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Decision No. 17,238

Appeal of R.S., on behalf of his client T.M., from action of the City School District of the City of Elmira regarding student discipline.

Decision No. 17,238

(October 31, 2017)

Siglin Law Office, attorney for petitioner, Robert D. Siglin, Esq., of counsel

Sayles & Evans, attorneys for respondent, Conrad R. Wolan, Esq., of counsel

ELIA, Commissioner.--Petitioner appeals the decision of the City School District of the City of Elmira (“respondent” or “respondent board”) to suspend his client, T.M., from school.   The appeal must be dismissed.

At all times relevant to this appeal, T.M. was an unemancipated sixteen-year-old minor who resided with his parents.  Petitioner is T.M.’s counsel.

On March 24, 2014, T.M. was suspended for five days for allegedly committing theft from school premises in violation of the district’s code of conduct.

A superintendent’s hearing was held on April 9. The hearing officer issued a decision and recommendation dated April 23.   By decision dated April 24, the superintendent found T.M. guilty of the charged conduct and recommended that T.M. be suspended for 13 days and not be permitted to participate in extracurricular activities for the remainder of the school year.  The superintendent found a number of procedural deficiencies with the initial five-day suspension imposed by the school principal on T.M. and therefore recommended that the principal’s five-day suspension be expunged from T.M.’s record.  Petitioner appealed the superintendent’s decision to respondent board.  Respondent board denied the appeal.  This appeal ensued.

Petitioner alleges a number of procedural deficiencies in the disciplinary process, which he maintains denied his client due process.  Petitioner further asserts that the school district failed to establish the identity of the suspect as T.M.  Petitioner requests that I reverse respondent’s decision and expunge the 13-day suspension from T.M.’s record.  Petitioner further requests that I order respondent to receive mandatory training regarding procedures for suspensions and superintendent hearings.  Petitioner requests that I award him attorney fees and costs associated with the defense.

Respondent maintains that the appeal should be dismissed for lack of standing and as moot.

Petitioner objects to respondent’s late answer.  Section 275.13 of the Commissioner’s regulations requires each respondent to answer the petition within 20 days from the time of service.  Extensions may be granted in the discretion of the Commissioner upon timely application therefor (8 NYCRR §276.3).  Further, a late answer may be considered in the discretion of the Commissioner upon consideration of the proffered reason for the delay (Appeal of Ortiz, 47 Ed Dept Rep 383, Decision No. 15,731; Appeal of a Student with a Disability, 46 id. 540, Decision No. 15,589).  In the absence of a sufficient excuse for a late answer, the factual allegations set forth in the petition will be deemed to be true statements (8 NYCRR §275.11; Appeal of Hamblin, et al., 48 Ed Dept Rep 421, Decision No. 15,902; Appeal of Smith, 48 id. 125, Decision No. 15,813).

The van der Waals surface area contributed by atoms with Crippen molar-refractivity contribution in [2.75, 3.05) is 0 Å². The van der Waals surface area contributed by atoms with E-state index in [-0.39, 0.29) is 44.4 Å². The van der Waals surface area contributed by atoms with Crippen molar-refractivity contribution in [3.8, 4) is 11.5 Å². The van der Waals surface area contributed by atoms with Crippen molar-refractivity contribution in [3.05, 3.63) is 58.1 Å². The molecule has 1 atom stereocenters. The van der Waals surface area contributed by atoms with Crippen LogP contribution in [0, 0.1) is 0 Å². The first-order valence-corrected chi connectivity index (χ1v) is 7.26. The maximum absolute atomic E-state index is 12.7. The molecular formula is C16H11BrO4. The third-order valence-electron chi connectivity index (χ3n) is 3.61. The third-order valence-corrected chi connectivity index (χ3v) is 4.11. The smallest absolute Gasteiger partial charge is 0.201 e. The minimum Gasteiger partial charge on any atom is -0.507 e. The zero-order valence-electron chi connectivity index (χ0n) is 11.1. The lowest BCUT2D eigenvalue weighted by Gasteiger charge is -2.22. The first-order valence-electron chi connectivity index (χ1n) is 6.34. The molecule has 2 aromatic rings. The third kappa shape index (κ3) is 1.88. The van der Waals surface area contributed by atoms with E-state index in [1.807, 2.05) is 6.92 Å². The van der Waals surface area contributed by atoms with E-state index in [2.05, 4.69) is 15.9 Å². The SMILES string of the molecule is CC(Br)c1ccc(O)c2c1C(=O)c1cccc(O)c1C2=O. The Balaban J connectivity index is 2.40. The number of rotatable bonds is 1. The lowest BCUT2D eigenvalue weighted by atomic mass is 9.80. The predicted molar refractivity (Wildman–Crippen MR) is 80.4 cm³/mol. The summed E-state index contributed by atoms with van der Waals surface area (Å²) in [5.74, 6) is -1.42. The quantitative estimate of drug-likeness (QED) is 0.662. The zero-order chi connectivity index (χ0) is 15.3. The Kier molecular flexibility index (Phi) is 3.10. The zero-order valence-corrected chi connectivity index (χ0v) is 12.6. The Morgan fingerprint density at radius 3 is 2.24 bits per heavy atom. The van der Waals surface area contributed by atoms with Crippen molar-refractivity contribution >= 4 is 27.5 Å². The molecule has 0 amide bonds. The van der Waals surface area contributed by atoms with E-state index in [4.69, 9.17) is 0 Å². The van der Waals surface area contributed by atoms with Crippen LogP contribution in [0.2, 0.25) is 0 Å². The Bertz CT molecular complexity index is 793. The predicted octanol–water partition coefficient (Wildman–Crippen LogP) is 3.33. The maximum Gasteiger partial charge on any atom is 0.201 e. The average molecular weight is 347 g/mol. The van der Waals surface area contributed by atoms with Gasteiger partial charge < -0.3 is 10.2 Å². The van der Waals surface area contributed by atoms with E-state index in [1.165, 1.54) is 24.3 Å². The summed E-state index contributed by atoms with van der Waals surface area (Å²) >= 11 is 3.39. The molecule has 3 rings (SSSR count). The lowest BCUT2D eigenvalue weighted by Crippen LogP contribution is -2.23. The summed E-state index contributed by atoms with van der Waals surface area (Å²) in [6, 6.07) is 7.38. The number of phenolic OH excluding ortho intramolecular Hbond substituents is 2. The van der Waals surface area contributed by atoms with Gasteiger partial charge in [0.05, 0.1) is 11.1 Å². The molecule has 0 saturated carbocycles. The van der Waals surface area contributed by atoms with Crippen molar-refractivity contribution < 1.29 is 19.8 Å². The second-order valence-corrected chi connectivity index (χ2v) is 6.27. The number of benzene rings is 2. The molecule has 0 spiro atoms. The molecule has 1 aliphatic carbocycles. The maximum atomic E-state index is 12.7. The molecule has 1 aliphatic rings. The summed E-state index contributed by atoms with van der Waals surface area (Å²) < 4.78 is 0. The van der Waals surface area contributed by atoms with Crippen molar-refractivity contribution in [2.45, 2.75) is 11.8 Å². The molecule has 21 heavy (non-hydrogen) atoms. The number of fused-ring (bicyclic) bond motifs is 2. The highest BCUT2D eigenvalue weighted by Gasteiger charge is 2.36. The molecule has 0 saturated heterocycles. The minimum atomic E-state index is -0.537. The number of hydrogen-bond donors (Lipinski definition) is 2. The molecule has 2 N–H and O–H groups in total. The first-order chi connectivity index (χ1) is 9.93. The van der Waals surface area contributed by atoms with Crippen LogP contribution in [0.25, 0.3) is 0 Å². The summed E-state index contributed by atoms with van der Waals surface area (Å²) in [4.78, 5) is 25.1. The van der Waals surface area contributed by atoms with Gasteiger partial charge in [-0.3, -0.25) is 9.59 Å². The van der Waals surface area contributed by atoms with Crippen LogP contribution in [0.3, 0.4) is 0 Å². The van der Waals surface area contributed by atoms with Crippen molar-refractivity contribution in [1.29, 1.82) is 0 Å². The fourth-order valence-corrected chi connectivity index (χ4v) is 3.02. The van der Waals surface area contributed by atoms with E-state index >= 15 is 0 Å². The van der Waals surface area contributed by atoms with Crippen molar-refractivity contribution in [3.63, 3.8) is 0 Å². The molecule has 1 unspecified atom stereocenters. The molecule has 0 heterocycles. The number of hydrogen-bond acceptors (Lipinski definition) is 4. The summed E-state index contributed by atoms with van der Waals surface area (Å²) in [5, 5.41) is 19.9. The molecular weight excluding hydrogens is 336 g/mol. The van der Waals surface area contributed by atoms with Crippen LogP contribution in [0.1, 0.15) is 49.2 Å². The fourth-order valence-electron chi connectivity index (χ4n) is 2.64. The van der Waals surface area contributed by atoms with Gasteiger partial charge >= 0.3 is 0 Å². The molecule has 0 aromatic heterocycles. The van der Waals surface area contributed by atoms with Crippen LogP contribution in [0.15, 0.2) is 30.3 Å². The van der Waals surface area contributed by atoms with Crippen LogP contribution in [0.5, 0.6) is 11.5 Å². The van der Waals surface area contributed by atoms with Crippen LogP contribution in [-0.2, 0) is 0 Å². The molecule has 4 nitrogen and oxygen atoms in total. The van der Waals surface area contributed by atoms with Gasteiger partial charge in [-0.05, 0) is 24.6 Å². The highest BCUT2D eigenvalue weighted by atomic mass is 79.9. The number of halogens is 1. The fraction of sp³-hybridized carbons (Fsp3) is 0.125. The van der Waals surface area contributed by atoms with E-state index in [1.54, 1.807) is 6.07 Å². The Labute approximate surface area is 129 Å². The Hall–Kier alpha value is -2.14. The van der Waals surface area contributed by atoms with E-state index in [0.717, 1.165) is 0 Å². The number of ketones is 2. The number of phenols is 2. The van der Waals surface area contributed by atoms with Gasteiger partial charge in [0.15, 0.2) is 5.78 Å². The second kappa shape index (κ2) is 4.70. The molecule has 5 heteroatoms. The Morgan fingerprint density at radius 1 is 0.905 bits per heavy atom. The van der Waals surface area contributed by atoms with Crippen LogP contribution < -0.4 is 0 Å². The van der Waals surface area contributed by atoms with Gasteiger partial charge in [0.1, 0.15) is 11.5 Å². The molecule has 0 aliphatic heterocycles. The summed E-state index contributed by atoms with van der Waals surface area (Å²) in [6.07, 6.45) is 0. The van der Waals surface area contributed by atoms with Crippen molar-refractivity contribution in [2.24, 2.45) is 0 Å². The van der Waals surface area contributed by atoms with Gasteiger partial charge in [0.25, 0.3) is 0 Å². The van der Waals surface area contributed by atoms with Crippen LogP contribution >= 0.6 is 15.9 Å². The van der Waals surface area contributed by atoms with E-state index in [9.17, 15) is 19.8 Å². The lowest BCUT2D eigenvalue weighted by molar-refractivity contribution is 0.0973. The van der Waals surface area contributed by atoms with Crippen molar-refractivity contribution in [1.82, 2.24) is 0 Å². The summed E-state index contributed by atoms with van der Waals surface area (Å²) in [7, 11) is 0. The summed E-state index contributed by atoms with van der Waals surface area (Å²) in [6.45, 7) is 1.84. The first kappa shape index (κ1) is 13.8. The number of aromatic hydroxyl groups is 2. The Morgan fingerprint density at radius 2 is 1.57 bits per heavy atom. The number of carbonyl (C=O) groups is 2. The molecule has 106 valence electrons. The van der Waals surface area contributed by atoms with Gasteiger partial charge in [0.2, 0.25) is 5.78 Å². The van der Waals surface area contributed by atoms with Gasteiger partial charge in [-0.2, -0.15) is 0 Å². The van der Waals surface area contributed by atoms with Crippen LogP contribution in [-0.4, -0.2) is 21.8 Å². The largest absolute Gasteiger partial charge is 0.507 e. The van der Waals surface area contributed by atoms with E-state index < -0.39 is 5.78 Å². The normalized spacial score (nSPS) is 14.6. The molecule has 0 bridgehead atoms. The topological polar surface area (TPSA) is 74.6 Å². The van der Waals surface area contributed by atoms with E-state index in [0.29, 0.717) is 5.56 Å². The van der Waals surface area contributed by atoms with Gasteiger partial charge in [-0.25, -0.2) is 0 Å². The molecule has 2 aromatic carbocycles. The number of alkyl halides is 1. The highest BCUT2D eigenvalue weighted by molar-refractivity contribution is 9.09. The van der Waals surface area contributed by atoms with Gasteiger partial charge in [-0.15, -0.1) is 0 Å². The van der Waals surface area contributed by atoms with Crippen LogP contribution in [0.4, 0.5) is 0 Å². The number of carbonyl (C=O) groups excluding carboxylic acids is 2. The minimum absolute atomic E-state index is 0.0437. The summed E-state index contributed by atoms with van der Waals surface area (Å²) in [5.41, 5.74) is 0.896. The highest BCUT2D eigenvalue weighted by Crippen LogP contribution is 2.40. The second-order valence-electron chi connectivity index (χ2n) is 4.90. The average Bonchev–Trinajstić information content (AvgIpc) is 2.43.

Here, the petition was personally served on July 14, and respondent’s answer was therefore required to be served by August 3, which was a Sunday.  When a time period ends on a Saturday, Sunday or a public holiday, a document may be served on the next succeeding business day, in this case, Monday, August 4 (General Construction Law §25-a[1]). However, respondent’s affidavit of service indicates that the answer was not served by mail until August 5, one day late.  Although respondent asserts in its memorandum of law that “petitioner did not suffer any prejudice,” respondent has proffered no reason for the delay in serving its answer.  Accordingly, I have not considered respondent’s late answer and the factual allegations set forth in the petition will be deemed to be true statements.  Likewise, I need not consider petitioner’s reply to respondent’s answer.

Nevertheless, the appeal must be dismissed for lack of standing.  Standing is a jurisdictional prerequisite to maintaining an appeal pursuant to Education Law §310 (see Education Law §311[3]). Here, T.M. is an unemancipated minor and the appeal has been brought by his attorney rather than his parents or a person in parental relation to him (Appeal of a Student with a Disability, 57 Ed Dept Rep, Decision No. 17,182).[1]  Indeed, petitioner admits that he is T.M.’s attorney and that he was retained by T.M.’s parents.  Therefore, under these circumstances, T.M.’s parents would have standing to pursue a petition under Education Law §310 challenging their son’s suspension.  This did not occur. Thus, petitioner does not have standing to pursue the instant appeal and the appeal must be dismissed.

To the extent petitioner requests attorney fees and costs, the Commissioner has no authority to award monetary damages, attorney fees, costs or reimbursements in an appeal pursuant to Education Law §310 (Application of Kolbmann, 48 Ed Dept Rep 370, Decision No. 15,888; Appeal of S.B., 48 id. 332, Decision No. 15,875).

In light of this disposition, I need not address the parties’ remaining contentions.




[1] As respondent points out in its memorandum of law, even if the student was a proper petitioner, the verification of the petition by his attorney, as occurred here, would be improper, requiring dismissal (Appeal of D.T., 46 Ed Dept Rep 576, Decision No. 15,580).